Steamed Bao Buns

Do as I say, not as I do. The pulled pork in this photo is not the best filling for this dish. The un-photographed pork belly was superior in every way and will be a future post.  That disclaimer out of the way, these steamed buns are fantastic and very simple to make.

Maker:S,Date:2017-9-23,Ver:6,Lens:Kan03,Act:Lar02,E-Y

 

My process for picking out a recipe is to read the top 5-10 results from a google search and seeing what the common threads are. I settled on the Steamed Bao Buns recipe from BBC Good Food because it included the common ingredients (vinegar and milk) and best of all was in weight measurements.

After making this recipe several times I have adapted it slightly. I almost never have milk in the house but I keep dried milk powder for baking. Instead of reconstituting the milk before adding it to the recipe, I just add the powder to the other ingredients and increase the amount of water. I’m also lazy and as you don’t need to re-hydrate or awaken instant yeast, I just toss that into the bowl too.

When it comes to shaping, after the first time making these I went rogue and didn’t bother with the chopstick. Simply rub the oval with oil and fold it in half.

Steamed Bao Buns

Adapted from BBC Good Food

525 g AP flour
1½ tbsp sugar
1 tsp instant yeast
1½ tbsp non-fat dried milk powder
1 tbsp sunflower (or other neutral oil), plus extra for greasing and brushing
1 tbsp rice vinegar
½ tsp table salt
250 mL water
1 tsp baking powder

1. Mix together everything except the baking powder in the bowl of a stand mixer. Use the kneading hook to mix and then knead the mixture together for about 10 minutes. It will come together into a smooth dough. If you need, you can add a little more water but I’ve never needed to.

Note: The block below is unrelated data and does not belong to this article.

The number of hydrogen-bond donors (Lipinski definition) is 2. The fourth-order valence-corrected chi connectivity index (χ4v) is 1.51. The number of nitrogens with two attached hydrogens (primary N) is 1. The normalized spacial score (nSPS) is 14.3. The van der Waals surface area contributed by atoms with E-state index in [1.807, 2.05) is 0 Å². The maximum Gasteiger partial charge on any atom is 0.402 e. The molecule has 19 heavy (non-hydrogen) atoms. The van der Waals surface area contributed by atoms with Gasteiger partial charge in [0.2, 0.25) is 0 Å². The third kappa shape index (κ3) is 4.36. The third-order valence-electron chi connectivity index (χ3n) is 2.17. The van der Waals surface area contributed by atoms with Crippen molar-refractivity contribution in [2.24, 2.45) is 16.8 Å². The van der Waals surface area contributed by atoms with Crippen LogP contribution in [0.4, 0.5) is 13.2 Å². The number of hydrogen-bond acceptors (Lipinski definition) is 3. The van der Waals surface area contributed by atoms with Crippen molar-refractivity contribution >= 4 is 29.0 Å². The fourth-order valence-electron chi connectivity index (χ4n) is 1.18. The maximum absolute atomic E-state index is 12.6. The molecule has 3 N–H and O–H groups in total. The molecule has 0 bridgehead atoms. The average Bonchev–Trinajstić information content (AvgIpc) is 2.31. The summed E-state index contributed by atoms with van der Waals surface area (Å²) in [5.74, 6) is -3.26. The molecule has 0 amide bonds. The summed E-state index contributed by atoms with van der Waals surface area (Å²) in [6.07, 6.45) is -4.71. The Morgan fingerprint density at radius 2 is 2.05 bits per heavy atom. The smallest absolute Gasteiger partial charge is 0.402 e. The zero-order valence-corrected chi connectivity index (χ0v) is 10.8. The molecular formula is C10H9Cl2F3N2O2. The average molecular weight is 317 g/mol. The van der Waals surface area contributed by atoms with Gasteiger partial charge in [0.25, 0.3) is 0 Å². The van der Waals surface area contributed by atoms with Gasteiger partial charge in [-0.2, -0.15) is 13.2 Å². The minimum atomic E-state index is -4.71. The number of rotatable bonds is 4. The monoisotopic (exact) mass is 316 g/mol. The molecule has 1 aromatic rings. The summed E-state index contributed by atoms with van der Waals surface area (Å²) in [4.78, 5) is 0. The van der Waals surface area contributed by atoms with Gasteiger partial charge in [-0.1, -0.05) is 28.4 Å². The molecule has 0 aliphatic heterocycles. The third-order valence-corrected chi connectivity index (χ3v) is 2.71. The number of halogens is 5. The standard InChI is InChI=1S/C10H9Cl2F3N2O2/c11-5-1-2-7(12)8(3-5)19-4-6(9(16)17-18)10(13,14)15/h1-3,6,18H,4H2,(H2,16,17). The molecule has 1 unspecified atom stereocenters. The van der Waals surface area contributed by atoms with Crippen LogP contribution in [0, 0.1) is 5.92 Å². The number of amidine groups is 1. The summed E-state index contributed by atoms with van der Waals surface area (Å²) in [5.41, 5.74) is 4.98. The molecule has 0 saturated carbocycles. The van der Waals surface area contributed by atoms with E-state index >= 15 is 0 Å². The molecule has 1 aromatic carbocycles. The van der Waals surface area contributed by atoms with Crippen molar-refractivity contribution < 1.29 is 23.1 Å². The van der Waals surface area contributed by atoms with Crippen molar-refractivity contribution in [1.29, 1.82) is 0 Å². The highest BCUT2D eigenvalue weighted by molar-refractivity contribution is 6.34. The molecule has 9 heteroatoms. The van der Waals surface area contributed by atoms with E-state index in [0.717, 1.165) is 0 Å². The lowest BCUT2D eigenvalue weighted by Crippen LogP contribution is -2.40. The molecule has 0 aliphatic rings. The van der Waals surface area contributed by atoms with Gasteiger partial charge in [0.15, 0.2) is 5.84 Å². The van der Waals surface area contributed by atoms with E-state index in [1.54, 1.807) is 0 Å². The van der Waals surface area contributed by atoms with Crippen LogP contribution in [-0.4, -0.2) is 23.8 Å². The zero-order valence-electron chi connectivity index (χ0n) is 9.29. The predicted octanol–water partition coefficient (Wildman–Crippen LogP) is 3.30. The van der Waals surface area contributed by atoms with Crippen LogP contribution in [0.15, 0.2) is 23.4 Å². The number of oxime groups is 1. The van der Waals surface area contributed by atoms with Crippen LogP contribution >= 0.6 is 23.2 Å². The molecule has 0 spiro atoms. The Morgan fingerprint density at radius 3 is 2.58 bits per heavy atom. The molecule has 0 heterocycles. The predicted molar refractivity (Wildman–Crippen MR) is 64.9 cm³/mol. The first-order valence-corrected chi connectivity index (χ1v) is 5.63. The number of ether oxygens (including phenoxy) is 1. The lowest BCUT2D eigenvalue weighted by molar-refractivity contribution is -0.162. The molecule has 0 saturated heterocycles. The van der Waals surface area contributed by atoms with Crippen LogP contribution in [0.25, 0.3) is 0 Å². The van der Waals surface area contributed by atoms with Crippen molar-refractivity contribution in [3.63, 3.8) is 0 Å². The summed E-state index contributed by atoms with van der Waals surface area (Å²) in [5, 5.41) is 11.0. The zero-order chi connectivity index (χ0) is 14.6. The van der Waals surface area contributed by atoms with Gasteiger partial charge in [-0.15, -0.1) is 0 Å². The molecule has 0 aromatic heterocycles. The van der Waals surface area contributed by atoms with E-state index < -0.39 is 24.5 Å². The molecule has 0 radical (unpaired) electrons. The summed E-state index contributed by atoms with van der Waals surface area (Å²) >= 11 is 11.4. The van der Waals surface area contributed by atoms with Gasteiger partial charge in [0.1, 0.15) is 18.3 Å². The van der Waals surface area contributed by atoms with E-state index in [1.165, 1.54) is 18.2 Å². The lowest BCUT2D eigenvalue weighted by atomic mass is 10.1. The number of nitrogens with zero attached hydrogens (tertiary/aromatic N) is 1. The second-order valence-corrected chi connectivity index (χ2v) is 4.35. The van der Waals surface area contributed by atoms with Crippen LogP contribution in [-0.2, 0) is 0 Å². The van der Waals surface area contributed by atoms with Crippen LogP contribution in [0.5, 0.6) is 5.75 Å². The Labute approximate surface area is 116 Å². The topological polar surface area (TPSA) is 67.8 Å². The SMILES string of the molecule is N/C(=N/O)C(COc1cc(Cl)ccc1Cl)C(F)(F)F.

2. Place the dough into a lightly oiled bowl, cover it with cling wrap or a damp cloth and leave it to rise in a warm spot for 2 hours or until it has doubled in size.

3. Tip the dough out onto a clean work surface and punch it down. Flatten the dough with your hands, then sprinkle over the baking powder and knead for about 5 minutes.

4. Roll the dough into a long sausage shape 1-2 inches wide then cut the log into 18-20 pieces roughly 1-2 inches long. In the palm of your hand, roll each piece into a ball and leave to rest for 2-3 minutes.

5. Use a rolling pin to roll out each ball into an oval shape about ¼ inch thick. Rub the surface of the dough ovals with oil and fold in half. Transfer the buns to a tray lined with parchment paper and cover with cling wrap or a damp towel. Leave it to prove in a warm place for 90 minutes or until doubled in size.

6. Heat a large steamer over medium-high heat. Use a sharp knife to cut the parchment paper around each bun. This will prevent the buns from sticking to your steamer and make them easier to handle. Load your steamer with as many buns as it can hold at once and steam for 8 minutes until they have puffed up.

You can eat these right away, stuffed with your favorite fillings. I love them with some sriracha-mayo, pork belly, pickles and a sprinkle of toasted sesame seeds. They’re amazingly resilient and will keep in the fridge for a week in a Ziplock bag. Pop one in the microwave for 30 seconds and put a smear of Chinese mustard in it for a quick snack. No judgement.

These will also freeze well after cooking. Put them on a tray to freeze without sticking together then bag them up. You can steam them from frozen for a few minutes until they’re defrosted and warmed through.

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